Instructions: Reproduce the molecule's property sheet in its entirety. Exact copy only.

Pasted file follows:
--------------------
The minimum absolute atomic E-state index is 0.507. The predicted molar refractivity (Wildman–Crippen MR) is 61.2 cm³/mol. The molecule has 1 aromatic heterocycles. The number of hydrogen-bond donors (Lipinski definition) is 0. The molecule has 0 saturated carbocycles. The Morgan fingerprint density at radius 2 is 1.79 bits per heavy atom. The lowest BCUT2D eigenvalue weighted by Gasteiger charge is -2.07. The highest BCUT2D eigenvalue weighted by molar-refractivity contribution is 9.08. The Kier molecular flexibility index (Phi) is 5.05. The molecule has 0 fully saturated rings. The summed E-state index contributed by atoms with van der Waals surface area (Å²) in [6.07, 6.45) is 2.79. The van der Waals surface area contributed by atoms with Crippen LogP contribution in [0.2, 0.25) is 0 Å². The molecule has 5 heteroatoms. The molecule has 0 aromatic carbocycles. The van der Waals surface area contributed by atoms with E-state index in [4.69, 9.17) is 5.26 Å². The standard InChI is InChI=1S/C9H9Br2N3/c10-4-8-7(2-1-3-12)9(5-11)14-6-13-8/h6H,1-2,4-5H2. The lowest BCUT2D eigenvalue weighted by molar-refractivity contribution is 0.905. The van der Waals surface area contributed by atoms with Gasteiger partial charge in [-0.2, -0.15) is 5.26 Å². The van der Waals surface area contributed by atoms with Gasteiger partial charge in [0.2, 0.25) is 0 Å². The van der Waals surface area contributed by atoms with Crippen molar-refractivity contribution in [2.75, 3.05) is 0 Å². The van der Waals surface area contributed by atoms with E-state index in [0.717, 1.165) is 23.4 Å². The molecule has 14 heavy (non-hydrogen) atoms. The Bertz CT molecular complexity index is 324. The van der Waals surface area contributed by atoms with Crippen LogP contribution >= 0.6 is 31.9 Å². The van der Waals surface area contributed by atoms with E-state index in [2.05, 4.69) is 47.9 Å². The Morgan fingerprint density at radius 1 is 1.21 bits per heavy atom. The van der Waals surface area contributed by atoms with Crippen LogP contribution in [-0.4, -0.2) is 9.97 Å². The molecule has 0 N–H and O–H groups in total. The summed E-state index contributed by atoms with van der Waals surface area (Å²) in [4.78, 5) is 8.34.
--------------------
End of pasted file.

The minimum absolute atomic E-state index is 0.507. The predicted molar refractivity (Wildman–Crippen MR) is 61.2 cm³/mol. The molecule has 1 aromatic heterocycles. The number of hydrogen-bond donors (Lipinski definition) is 0. The molecule has 0 saturated carbocycles. The Morgan fingerprint density at radius 2 is 1.79 bits per heavy atom. The lowest BCUT2D eigenvalue weighted by Gasteiger charge is -2.07. The highest BCUT2D eigenvalue weighted by molar-refractivity contribution is 9.08. The Kier molecular flexibility index (Phi) is 5.05. The molecule has 0 fully saturated rings. The summed E-state index contributed by atoms with van der Waals surface area (Å²) in [6.07, 6.45) is 2.79. The van der Waals surface area contributed by atoms with Crippen LogP contribution in [0.2, 0.25) is 0 Å². The molecule has 5 heteroatoms. The molecule has 0 aromatic carbocycles. The van der Waals surface area contributed by atoms with E-state index in [4.69, 9.17) is 5.26 Å². The standard InChI is InChI=1S/C9H9Br2N3/c10-4-8-7(2-1-3-12)9(5-11)14-6-13-8/h6H,1-2,4-5H2. The lowest BCUT2D eigenvalue weighted by molar-refractivity contribution is 0.905. The van der Waals surface area contributed by atoms with Gasteiger partial charge in [-0.2, -0.15) is 5.26 Å². The van der Waals surface area contributed by atoms with Gasteiger partial charge in [0.2, 0.25) is 0 Å². The van der Waals surface area contributed by atoms with Crippen molar-refractivity contribution in [2.75, 3.05) is 0 Å². The van der Waals surface area contributed by atoms with E-state index in [0.717, 1.165) is 23.4 Å². The molecule has 14 heavy (non-hydrogen) atoms. The Bertz CT molecular complexity index is 324. The van der Waals surface area contributed by atoms with Crippen LogP contribution >= 0.6 is 31.9 Å². The van der Waals surface area contributed by atoms with E-state index in [2.05, 4.69) is 47.9 Å². The Morgan fingerprint density at radius 1 is 1.21 bits per heavy atom. The van der Waals surface area contributed by atoms with Crippen LogP contribution in [-0.4, -0.2) is 9.97 Å². The molecule has 0 N–H and O–H groups in total. The summed E-state index contributed by atoms with van der Waals surface area (Å²) in [4.78, 5) is 8.34.